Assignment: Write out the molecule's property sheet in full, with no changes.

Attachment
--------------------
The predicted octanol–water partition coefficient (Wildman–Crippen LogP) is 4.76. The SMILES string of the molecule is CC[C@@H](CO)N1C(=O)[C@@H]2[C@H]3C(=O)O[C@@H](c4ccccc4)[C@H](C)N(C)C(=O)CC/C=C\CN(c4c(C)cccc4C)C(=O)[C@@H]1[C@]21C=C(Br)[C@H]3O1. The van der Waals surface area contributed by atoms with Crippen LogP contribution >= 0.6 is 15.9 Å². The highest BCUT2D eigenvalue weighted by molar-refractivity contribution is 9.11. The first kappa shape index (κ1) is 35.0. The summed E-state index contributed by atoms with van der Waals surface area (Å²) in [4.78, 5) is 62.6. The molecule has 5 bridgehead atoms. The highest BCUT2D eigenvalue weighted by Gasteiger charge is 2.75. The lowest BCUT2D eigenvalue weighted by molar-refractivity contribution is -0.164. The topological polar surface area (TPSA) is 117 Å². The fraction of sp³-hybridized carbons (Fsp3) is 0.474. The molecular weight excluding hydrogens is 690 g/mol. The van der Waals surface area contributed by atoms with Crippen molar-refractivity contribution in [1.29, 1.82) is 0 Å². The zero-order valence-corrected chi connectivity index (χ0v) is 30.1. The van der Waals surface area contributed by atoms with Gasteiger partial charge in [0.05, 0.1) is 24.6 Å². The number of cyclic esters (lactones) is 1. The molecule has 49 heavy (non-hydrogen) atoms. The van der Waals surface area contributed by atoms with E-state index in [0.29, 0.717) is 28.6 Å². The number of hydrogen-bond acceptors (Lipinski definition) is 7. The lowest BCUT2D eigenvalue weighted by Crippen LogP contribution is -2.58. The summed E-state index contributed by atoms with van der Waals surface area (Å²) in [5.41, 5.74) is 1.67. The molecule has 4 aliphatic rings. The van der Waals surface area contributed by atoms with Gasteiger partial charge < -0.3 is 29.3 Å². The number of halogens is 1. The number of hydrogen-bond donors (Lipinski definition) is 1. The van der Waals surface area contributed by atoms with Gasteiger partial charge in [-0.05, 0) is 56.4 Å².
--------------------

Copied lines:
The predicted octanol–water partition coefficient (Wildman–Crippen LogP) is 4.76. The SMILES string of the molecule is CC[C@@H](CO)N1C(=O)[C@@H]2[C@H]3C(=O)O[C@@H](c4ccccc4)[C@H](C)N(C)C(=O)CC/C=C\CN(c4c(C)cccc4C)C(=O)[C@@H]1[C@]21C=C(Br)[C@H]3O1. The van der Waals surface area contributed by atoms with Crippen LogP contribution >= 0.6 is 15.9 Å². The highest BCUT2D eigenvalue weighted by molar-refractivity contribution is 9.11. The first kappa shape index (κ1) is 35.0. The summed E-state index contributed by atoms with van der Waals surface area (Å²) in [4.78, 5) is 62.6. The molecule has 5 bridgehead atoms. The highest BCUT2D eigenvalue weighted by Gasteiger charge is 2.75. The lowest BCUT2D eigenvalue weighted by molar-refractivity contribution is -0.164. The topological polar surface area (TPSA) is 117 Å². The fraction of sp³-hybridized carbons (Fsp3) is 0.474. The molecular weight excluding hydrogens is 690 g/mol. The van der Waals surface area contributed by atoms with Crippen molar-refractivity contribution in [1.29, 1.82) is 0 Å². The zero-order valence-corrected chi connectivity index (χ0v) is 30.1. The van der Waals surface area contributed by atoms with Gasteiger partial charge in [0.05, 0.1) is 24.6 Å². The number of cyclic esters (lactones) is 1. The molecule has 49 heavy (non-hydrogen) atoms. The van der Waals surface area contributed by atoms with E-state index in [0.29, 0.717) is 28.6 Å². The number of hydrogen-bond acceptors (Lipinski definition) is 7. The lowest BCUT2D eigenvalue weighted by Crippen LogP contribution is -2.58. The summed E-state index contributed by atoms with van der Waals surface area (Å²) in [5.41, 5.74) is 1.67. The molecule has 4 aliphatic rings. The van der Waals surface area contributed by atoms with Gasteiger partial charge < -0.3 is 29.3 Å². The number of halogens is 1. The number of hydrogen-bond donors (Lipinski definition) is 1. The van der Waals surface area contributed by atoms with Gasteiger partial charge in [-0.05, 0) is 56.4 Å².